its perennial rival Apple's announcement of a terrific
quarter, Microsoft had some good news of its own. At 5:30
p.m. E.D.T. Thursday evening, Frank Brod, Microsoft's chief
accounting officer, and Bill Koefoed, general manager of Investor
Relations at Microsoft, announced earning
information for Microsoft's quarter ending March 31.The news
was impressive. Microsoft's fiscal third-quarter revenue
totaled $14.50B USD, up 6 percent from the same quarter a year ago.
Factoring in the deferral of $305 million of revenue relating to
the Microsoft Office 2010 Technology Guarantee program, the revenue
totaled $14.81B USD, a rise of 8 percent.Operating income,
net income and diluted earnings per share were $5.17 billion,
$4.01 billion and $0.45 per share, increasing 17 percent, 35 percent,
and 36 percent, respectively, from a year ago.Those gains
came largely on the back of Windows 7, the fastest
selling operating system in history. Peter Klein,
chief financial officer at Microsoft, comments, "Windows 7
continues to be a growth engine, but we also saw strong growth in
other areas like Bing search, Xbox LIVE and our emerging cloud
services. Our record third-quarter revenue along with continued
rigor on cost management resulted in exceptional EPS
growth."Windows revenue rose 28 percent for the quarter
as Windows 7 reached 10 percent of active systems worldwide.Kevin
Turner, chief operating officer comments, "Business customers
are beginning to refresh their desktops and the momentum of Windows 7
continues to be strong. We are also seeing tremendous
interest in our market-leading cloud services for business."Despite
the terrific success, investors aren't showing Microsoft as much love
as one might expect. Microsoft stock actually dropped a bit
over 1 percent in after hours trading. Granted, it rose in the
last couple weeks, but overall it's up just over 25.8 percent since
early October 2009. Apple's stock, by contrast, is up 47.8
percent.One possible reason for investor's unusual lack of
bullishness is weaknesses in the non-Windows part of Microsoft's
platform. Xbox and Zune business units are performing decently,
but the critical Windows Mobile business has been losing
large chunks of market share. Microsoft's
Windows Phone 7 OS can't come soon enough, but that product faces
skepticism from smartphone shoppers due to its lack of support
and copy-and-paste. Meanwhile, it is likely that
Microsoft's existing smartphone OS, Windows Mobile 6.5, will get
passed by Google's Android OS sometime this quarter. That's a
troublesome sign as more computing jumps to the mobile realm.In
the internet search business Bing has failed to grow, as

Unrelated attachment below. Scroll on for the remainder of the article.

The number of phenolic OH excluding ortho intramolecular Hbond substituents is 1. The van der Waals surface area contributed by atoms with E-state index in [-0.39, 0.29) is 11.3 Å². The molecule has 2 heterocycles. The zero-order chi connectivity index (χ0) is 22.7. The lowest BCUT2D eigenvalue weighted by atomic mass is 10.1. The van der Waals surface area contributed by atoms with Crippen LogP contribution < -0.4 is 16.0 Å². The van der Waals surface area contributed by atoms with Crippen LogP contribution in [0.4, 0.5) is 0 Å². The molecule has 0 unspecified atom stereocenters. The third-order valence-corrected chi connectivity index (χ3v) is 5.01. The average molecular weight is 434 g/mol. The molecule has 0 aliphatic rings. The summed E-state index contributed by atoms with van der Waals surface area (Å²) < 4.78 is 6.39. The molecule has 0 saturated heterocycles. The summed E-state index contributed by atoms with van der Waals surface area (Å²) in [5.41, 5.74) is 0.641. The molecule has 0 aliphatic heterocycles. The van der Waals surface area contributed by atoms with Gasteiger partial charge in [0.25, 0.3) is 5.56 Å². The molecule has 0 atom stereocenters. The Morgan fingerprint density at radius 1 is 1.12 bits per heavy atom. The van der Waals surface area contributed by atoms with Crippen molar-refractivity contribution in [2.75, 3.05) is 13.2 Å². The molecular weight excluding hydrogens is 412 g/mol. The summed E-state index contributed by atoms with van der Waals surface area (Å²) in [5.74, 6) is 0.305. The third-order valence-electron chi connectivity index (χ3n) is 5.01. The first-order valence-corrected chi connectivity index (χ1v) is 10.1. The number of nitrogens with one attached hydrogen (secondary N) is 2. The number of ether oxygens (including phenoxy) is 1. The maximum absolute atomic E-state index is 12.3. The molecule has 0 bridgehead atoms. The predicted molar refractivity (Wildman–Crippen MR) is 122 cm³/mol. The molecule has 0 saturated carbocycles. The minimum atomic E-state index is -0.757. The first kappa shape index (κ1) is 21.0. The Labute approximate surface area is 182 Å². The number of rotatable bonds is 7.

to market research firm Net Applications, Bing has dropped
from a peak marketshare of 3.52 percent in August to 3.11 percent in
March. Partner Yahoo, whose search is now powered by Bing, has
suffered even more dropping from 7.28 to 5.38 percent over the same
time period. Meanwhile, between July and March, Google jumped
from 78.45 percent to 85.75 percent. Those numbers paint a
rather bleak picture for Microsoft's long-troubled search efforts,
which it has poured money into.Ironically, both in the mobile
phone and the search markets, Microsoft has the same problem, and
that problem has a name -- Google.So while the company has
plenty to celebrate, thanks to the storied Windows 7, there won't be
much fanfare in the earnings reports for the languishing smartphone
or search engine business units.
quote: They have huge amounts of R&D centers across the world and have acquired three to four research firms pretty much every single year.
quote: This means they have the ability to make a very complex product very quickly. Don't believe me look at Windows 7 or office 2010.
quote: As for their monetary stability, Microsoft has so many long term contracts, subscriptions, and brand loyalty that they can comfortably coast for years without much innovation- much like IBM.
quote: But what is truly amazing is that Microsoft isn't just milking long term money, they are setting up a stable platform for the next 25 years. Sure Google dominates in search right now, but who will have four times as many internet users in just 15 years? China. And who is going to have all that nice market share since Google left? Let's not even mention Bing's growth in India.
quote: As for the mobile sphere, Microsoft isn't targeting Apple. Their primary focus is on RIM. Apple will have to face android and I doubt Apple will win that fight. And unlike Apple, Microsoft actually plays nice with other companies like Adobe, which means the market players are much more willing to support Microsoft than RIM or Apple.
quote: Finally the gaming sphere is always growing. Xbox live cannot be doubted at this point. With a new Xbox due sometime in 2012 and Natal in 2010, Microsoft is maintaining a lead that will eventually reach 50-75 million Xbox live subscribers.